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Say I have a neural network that classifies images by training to minimise cross-entropy loss with one-hot encoded training labels. It is often seen that such neural networks are 'overconfident', with the softmax of the final layer giving a lot of mass to one class even if it is wrong. However the ultimate concern is usually accuracy, so why is this seen as such a problem? If I understnad correctly, the softmax of the final layer is just some numbers and has no meaningful probabilistic interpretation anyway?

There must be more to the story here, since techniques like label smoothing that encourage better calibration also often lead to better performance in test accuracy, but I don't really understand why that should happen?

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  • $\begingroup$ The output of softmax is a probability vector, so it most certainly does have a probabilistic interpretation! $\endgroup$
    – Sycorax
    Commented Aug 14, 2023 at 13:02
  • $\begingroup$ @Sycorax Right but it doesn't really make a meaningful statement about probabilities given the data $\endgroup$ Commented Aug 14, 2023 at 13:17
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    $\begingroup$ However the ultimate concern is usually accuracy Accuracy has major limitations for both balanced and imbalances problems. Please see this and this and the Frank Harrell blog posts described within: (1) (2). $\endgroup$
    – Dave
    Commented Aug 14, 2023 at 13:20
  • $\begingroup$ @Dave Thanks for the reference. I guess what I said was imprecise, my point was more that a classifier in use would typically just output one classification, i.e. the argmax of the outputted probabiltiy vector. $\endgroup$ Commented Aug 14, 2023 at 13:40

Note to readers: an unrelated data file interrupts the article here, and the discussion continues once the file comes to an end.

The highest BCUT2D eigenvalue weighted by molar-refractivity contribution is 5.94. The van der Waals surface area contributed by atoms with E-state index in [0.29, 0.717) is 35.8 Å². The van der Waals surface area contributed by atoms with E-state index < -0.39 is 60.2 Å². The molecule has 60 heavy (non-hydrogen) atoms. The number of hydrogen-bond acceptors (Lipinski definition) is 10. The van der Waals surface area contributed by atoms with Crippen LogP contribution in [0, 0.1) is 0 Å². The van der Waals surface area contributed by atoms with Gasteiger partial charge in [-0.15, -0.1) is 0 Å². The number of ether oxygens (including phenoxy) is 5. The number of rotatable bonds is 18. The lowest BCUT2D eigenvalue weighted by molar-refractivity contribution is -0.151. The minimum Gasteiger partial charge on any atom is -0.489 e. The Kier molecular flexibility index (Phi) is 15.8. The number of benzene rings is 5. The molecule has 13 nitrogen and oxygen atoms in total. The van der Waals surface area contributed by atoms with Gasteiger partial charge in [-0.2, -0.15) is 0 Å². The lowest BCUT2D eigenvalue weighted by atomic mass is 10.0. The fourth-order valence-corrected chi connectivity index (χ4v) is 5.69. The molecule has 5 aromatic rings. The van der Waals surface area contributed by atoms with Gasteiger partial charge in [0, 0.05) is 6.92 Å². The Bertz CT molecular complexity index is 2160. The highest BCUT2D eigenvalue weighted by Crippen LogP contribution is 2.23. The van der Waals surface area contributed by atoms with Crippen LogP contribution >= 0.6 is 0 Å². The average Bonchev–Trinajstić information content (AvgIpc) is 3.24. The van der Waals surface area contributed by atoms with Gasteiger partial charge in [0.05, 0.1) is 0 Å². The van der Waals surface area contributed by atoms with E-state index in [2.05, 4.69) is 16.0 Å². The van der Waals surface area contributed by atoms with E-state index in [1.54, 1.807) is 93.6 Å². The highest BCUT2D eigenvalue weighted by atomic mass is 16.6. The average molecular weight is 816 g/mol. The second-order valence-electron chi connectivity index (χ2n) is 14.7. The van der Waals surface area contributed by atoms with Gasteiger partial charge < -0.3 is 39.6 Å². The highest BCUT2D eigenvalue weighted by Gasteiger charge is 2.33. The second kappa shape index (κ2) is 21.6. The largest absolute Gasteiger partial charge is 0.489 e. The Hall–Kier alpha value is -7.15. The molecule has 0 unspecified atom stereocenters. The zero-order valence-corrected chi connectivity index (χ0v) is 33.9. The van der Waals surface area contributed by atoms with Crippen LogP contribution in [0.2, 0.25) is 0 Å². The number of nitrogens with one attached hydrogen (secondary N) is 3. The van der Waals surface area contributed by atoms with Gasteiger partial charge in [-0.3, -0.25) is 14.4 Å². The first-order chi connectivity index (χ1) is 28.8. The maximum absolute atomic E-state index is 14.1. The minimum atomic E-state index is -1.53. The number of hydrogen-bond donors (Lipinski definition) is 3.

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    $\begingroup$ @DannyDuberstein That’s exactly what those links argue should not be done. Predicted probabilities matter. $\endgroup$
    – Dave
    Commented Aug 14, 2023 at 13:43

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Use high stakes to see this.

Say you are predicting the probability of death vs survival. Your model predicts that, if you proceed with a particular course of action, say skydiving, the probability of survival is $0.9999$, so a one-in-ten-thousand chance of dying. That makes the skydiving sound rather safe and worth the small risk for the extreme thrill. However, if the chance of dying is actually one-in-three, the model has mislead the skydiver into thinking this risky activity is low-risk. The skydiver might be willing to jump if the risk of death is one-in-ten-thousand but not one-in-three. That is, the model being overconfident about the probability of survival has led the skydiver to make the wrong decision, even though both the predicted and true probabilities indicate the same outcome (survive) is more likely than the alternative (die).

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  • $\begingroup$ +1. OP can find more information on examples like this by searching “predictive calibration” or simply “calibration”. $\endgroup$ Commented Aug 14, 2023 at 13:20

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